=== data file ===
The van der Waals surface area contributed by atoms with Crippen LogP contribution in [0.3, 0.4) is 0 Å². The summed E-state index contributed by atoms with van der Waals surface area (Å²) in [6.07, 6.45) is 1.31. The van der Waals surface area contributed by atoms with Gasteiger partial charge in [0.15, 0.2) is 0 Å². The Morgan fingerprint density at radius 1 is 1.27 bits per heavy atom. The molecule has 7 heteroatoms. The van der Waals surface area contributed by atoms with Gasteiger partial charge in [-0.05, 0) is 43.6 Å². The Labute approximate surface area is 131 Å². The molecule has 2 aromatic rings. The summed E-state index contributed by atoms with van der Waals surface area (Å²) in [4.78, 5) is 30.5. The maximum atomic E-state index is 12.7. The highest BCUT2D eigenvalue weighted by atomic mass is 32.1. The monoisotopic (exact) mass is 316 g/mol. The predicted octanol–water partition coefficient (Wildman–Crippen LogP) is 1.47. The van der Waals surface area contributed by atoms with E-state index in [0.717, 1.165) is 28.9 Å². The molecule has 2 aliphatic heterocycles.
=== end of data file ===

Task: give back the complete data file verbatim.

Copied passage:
The van der Waals surface area contributed by atoms with Crippen LogP contribution in [0.3, 0.4) is 0 Å². The summed E-state index contributed by atoms with van der Waals surface area (Å²) in [6.07, 6.45) is 1.31. The van der Waals surface area contributed by atoms with Gasteiger partial charge in [0.15, 0.2) is 0 Å². The Morgan fingerprint density at radius 1 is 1.27 bits per heavy atom. The molecule has 7 heteroatoms. The van der Waals surface area contributed by atoms with Gasteiger partial charge in [-0.05, 0) is 43.6 Å². The Labute approximate surface area is 131 Å². The molecule has 2 aromatic rings. The summed E-state index contributed by atoms with van der Waals surface area (Å²) in [4.78, 5) is 30.5. The maximum atomic E-state index is 12.7. The highest BCUT2D eigenvalue weighted by atomic mass is 32.1. The monoisotopic (exact) mass is 316 g/mol. The predicted octanol–water partition coefficient (Wildman–Crippen LogP) is 1.47. The van der Waals surface area contributed by atoms with E-state index in [0.717, 1.165) is 28.9 Å². The molecule has 2 aliphatic heterocycles.